World’s Largest Mobile Crane Lifts Girder with Modulift Beam

A Modulift spreader beam was used beneath the hook of the largest mobile crane manufactured in serial production in the world, at the Turcot Interchange, a three-level stack freeway project in Quebec, Canada.

The MOD 110H beam, which can lift up to 170t at 11.5m (37 ft.), was used at its maximum 18m (59 ft.) in length, as the 1,200t capacity Liebherr LTM 11200-9.1 was utilised with 194 ft. of main boom and 445,300 lbs. of counterweight to lift a girder into position. The crane was supplied by rental firm Guay Cranes and the rigging gear by Modulift’s Canadian distributor Equipment Corps Inc.

The Turcot Interchange is a hub for road traffic in the Montréal area, interconnecting highways 15, 20 and 720, in addition to facilitating access to the Champlain Bridge. It is also an essential road link between Montreal-Pierre-Elliott Trudeau airport and downtown Montréal. A crucial phase of the project was installation of two girders, weighing 200,000 lbs. apiece.

The LTM 11200-9.1, which worked at a 95 ft. radius, combined with a 300t capacity Sany SCC8300 crawler crane, but not in tandem lift, as such. Below the hook of the crawler crane a custom beam lifted the second girder and, once connection to the other one was complete, both cranes could release the load simultaneously. Synthetic slings completed the rigs on both cranes.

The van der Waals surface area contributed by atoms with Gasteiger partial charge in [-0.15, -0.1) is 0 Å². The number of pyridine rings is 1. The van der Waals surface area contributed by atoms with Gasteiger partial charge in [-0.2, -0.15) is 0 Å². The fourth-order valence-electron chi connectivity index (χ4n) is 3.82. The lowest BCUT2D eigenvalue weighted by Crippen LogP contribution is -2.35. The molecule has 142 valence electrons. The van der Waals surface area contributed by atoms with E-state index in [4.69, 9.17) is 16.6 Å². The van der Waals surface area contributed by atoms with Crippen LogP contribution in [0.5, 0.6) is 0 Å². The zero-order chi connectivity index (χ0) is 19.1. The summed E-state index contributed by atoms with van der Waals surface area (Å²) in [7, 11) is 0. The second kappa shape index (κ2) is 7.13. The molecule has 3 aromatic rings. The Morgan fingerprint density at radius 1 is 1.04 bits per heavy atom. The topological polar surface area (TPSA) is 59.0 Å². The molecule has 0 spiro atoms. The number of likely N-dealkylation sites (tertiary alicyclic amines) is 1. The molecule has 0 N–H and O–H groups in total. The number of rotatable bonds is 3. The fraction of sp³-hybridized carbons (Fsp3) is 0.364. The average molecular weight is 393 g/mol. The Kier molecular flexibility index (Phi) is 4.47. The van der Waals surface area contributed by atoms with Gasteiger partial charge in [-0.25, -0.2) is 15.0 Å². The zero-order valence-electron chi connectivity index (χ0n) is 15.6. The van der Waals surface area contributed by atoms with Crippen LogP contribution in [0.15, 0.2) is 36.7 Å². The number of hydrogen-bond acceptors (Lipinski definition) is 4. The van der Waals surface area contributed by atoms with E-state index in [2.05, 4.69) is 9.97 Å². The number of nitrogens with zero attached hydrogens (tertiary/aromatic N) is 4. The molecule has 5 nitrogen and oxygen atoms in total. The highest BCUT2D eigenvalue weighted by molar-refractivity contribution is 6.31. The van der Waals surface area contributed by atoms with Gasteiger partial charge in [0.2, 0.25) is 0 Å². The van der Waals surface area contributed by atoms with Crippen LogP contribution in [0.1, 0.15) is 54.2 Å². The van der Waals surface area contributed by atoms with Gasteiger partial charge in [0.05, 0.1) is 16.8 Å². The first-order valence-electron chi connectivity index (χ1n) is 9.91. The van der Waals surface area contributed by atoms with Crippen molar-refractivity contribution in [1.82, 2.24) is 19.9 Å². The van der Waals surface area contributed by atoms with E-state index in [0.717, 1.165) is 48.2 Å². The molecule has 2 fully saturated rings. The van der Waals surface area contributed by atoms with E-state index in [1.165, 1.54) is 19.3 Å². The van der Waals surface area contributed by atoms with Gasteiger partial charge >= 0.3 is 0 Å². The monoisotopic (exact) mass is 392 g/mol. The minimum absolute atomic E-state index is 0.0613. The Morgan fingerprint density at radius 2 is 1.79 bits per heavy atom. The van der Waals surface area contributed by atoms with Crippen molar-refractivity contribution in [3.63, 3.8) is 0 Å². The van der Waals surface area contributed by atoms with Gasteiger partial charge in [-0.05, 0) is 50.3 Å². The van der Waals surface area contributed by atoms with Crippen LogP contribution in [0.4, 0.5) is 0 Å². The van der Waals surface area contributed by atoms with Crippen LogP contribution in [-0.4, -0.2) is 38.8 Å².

Luke Habza, national sales and business development at Equipment Corps, said: “We frequently supply lifting and rigging gear to the project but this was a standout lifting operation. Combined with the MOD 110H beam, use of the Liebherr amounted to thousands of dollars-worth of savings to the customer, who didn’t need to mobilise another crawler crane, as would be typical for this kind of application.”

Wolfgang Beringer, sales promotion at Liebherr-Werk Ehingen GmbH, the crane’s manufacturer, said: “The LTM 11200-9.1 is the largest, strongest, telescopic mobile crane worldwide, which is manufactured in serial production. The LTM 11200-9.1 was launched at Bauma Munich in 2007. In 2014, we celebrated delivery of the 50th unit, at which point the cranes were already in use all over the world. The LTM 11200-9.1 was delivered to Guay Cranes in 2011.”

Beringer explained that the main advantage of a telescopic boom crane versus a lattice boom crane is set-up time, as the lattice sections have to be bolted on the ground. This requires more space compared to a telescopic crane. The transportation volume of a lattice boom crane is also bigger, he added.

The Turcot Interchange, Quebec’s largest and third busiest, was built in 1967 and the structures were nearing the end of their useful life. The project continues.

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